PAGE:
KAUST hosted the biannual General Conference of The World Academy of Sciences (TWAS), held virtually over the first four days of November 2021. The event, organized in collaboration with the Islamic Development Bank (IsDB), drew leaders in science from across the developing world to present research accomplishments and ideas taking shape in the global south, and to discuss how to provide the support needed to further this work. At a time when the COVID-19 pandemic created challenges for many countries, Saudi Arabia, as a G20 member, stood out as the natural choice to host the 15th TWAS General Conference due to the fact that KAUST is an emerging leader in global scientific scholarship. “My special thanks go to KAUST and the IsDB, whose generosity, continued commitment to science and friendship to TWAS allowed us to organize this first-ever virtual general conference,” said TWAS President Mohamed H. A. Hassan. Three of the four TWAS regional vice presidents came to KAUST to help host the conference and deepen collaboration with the university, and KAUST President Tony Chan took the opportunity in his welcoming remarks to invite ministers, academics and other high-level attendees to visit KAUST’s campus and tour its facilities once the pandemic subsides. The theme for the event was “Advancing frontier science, technology and innovation for the UN Sustainable Development Goals (SDGs) in developing countries.” TWAS was founded in 1983 by a group of scientists led by Abdus Salam, the Pakistani physicist and Nobel Laureate. The group’s aim is to help developing nations acquire the knowledge and skill to address challenges such as hunger, disease and poverty. The keynote address for this year’s virtual opening day, titled “Steps Toward Life: Chemistry!” was delivered by Nobel Laureate Jean-Marie Lehn of the Institute of Supramolecular Science and Engineering at the University of Strasbourg, located in France. The ministerial session focused on financing science, technology and innovation in order to help meet the SDGs. The event featured remarks from 12 ministers, directors and other high-level government leaders, including Assistant Minister of Communications and Information Technology and Acting President of KAUST Munir Eldesouki. The discussion shifted from policy and finance to the scientists themselves, with presentations from the co-winners of the 2020 TWAS-Lenovo Science Award, which included a $50,000 prize from Lenovo, the Chinese electronics maker. Brazilian agronomist Mariangela Hungria was a co-winner for her research on environmentally friendly fertilizers. Her research led to an alternative to nitrogen-based fertilizers that is more effective and less expensive. Hungria has pledged to donate her winnings to funds that support female scientists in Brazil. The other winner, Li Jiayang, was recognized for his research on the genetics of rice, which led to the planting of 28 new varieties for higher-quality grains and more yield.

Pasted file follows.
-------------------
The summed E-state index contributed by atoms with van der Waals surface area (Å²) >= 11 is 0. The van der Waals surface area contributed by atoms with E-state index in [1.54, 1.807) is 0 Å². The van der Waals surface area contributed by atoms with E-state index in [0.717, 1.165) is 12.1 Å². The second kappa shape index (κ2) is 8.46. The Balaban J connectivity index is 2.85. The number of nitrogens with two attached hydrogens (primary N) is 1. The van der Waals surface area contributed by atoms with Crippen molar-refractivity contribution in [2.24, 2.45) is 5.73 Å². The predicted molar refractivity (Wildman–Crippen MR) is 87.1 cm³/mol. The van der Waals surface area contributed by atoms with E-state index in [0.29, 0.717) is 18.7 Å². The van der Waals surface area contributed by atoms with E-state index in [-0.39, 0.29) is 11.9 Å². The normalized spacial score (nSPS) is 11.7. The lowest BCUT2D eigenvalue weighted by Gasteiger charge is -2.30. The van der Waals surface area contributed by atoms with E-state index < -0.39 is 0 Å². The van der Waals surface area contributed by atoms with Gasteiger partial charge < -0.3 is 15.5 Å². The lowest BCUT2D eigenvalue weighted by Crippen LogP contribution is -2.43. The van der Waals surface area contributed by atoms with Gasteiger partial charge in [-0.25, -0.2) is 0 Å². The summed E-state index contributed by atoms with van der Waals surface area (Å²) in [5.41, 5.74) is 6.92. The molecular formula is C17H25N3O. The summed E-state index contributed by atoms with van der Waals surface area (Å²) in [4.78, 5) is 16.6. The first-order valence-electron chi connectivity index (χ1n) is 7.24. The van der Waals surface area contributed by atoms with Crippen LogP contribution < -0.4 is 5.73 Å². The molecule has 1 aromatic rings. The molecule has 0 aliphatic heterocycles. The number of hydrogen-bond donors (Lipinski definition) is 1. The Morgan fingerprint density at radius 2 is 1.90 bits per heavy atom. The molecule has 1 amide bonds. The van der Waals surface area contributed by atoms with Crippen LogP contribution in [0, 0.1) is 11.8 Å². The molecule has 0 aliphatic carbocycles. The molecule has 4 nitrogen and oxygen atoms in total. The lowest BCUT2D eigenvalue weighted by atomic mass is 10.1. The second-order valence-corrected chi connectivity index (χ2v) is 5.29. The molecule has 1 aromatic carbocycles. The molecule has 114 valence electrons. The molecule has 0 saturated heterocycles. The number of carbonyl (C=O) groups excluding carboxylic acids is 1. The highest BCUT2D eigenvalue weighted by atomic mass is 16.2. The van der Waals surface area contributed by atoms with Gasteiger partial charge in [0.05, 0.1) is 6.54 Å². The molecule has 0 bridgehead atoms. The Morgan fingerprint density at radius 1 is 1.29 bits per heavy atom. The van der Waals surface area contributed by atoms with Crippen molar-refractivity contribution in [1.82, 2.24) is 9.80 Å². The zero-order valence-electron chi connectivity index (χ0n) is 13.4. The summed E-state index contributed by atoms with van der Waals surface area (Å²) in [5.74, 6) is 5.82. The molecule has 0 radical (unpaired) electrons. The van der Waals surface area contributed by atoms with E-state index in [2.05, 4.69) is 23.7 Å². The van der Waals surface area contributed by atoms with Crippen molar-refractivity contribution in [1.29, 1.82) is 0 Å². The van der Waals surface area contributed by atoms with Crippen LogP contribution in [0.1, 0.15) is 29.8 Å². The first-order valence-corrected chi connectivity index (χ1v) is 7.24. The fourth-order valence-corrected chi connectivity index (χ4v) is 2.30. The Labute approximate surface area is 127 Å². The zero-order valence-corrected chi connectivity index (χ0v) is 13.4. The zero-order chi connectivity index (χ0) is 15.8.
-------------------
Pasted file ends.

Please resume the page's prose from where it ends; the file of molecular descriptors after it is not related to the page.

TEOFILO ABRAJANO Chief of Staff for the Office of the President of KAUST

THIS IS A UNIQUELY IMPORTANT SCIENTIFIC FORUM FOR GLOBAL CONVERSATIONS. IT IS INCLUSIVE BY DESIGN, AND THE PERSPECTIVES FROM DEVELOPING COUNTRIES ARE CRITICAL AS THEY BRING OBSERVATIONS AND IDEAS THAT ARE GROUNDED IN REALITIES OFTEN MISSED IN THEIR ABSENCE. IT WILL BE DIFFICULT TO ADDRESS GLOBAL CHALLENGES UNLESS WE CAN FULLY APPRECIATE THE WHOLE.

TWAS “It is exciting to see the remarkable achievements of a 12-year-old university. KAUST has contributed significantly to the transformation of the scientific landscape in Saudi Arabia, and the university is a model for other Arab and developing countries.” Mohamed H. A. Hassan, President of TWAS